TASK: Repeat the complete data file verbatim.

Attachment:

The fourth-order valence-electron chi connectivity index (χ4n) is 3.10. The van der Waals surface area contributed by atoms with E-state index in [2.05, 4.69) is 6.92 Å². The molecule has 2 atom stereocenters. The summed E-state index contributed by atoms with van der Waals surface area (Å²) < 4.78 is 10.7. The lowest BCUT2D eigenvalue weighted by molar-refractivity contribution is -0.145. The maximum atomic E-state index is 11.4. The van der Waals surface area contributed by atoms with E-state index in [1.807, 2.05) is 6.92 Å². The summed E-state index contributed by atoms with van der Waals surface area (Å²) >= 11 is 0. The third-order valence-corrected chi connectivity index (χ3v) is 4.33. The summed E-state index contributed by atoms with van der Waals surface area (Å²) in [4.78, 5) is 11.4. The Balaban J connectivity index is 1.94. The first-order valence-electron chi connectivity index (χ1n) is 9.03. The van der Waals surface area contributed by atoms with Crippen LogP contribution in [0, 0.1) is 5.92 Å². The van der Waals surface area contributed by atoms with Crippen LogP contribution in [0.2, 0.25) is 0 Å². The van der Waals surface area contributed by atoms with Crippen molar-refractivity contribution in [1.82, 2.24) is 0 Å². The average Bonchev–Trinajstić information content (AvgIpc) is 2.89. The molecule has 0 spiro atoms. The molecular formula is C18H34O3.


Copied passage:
The fourth-order valence-electron chi connectivity index (χ4n) is 3.10. The van der Waals surface area contributed by atoms with E-state index in [2.05, 4.69) is 6.92 Å². The molecule has 2 atom stereocenters. The summed E-state index contributed by atoms with van der Waals surface area (Å²) < 4.78 is 10.7. The lowest BCUT2D eigenvalue weighted by molar-refractivity contribution is -0.145. The maximum atomic E-state index is 11.4. The van der Waals surface area contributed by atoms with E-state index in [1.807, 2.05) is 6.92 Å². The summed E-state index contributed by atoms with van der Waals surface area (Å²) >= 11 is 0. The third-order valence-corrected chi connectivity index (χ3v) is 4.33. The summed E-state index contributed by atoms with van der Waals surface area (Å²) in [4.78, 5) is 11.4. The Balaban J connectivity index is 1.94. The first-order valence-electron chi connectivity index (χ1n) is 9.03. The van der Waals surface area contributed by atoms with Crippen LogP contribution in [0, 0.1) is 5.92 Å². The van der Waals surface area contributed by atoms with Crippen LogP contribution in [0.2, 0.25) is 0 Å². The van der Waals surface area contributed by atoms with Crippen molar-refractivity contribution in [1.82, 2.24) is 0 Å². The average Bonchev–Trinajstić information content (AvgIpc) is 2.89. The molecule has 0 spiro atoms. The molecular formula is C18H34O3.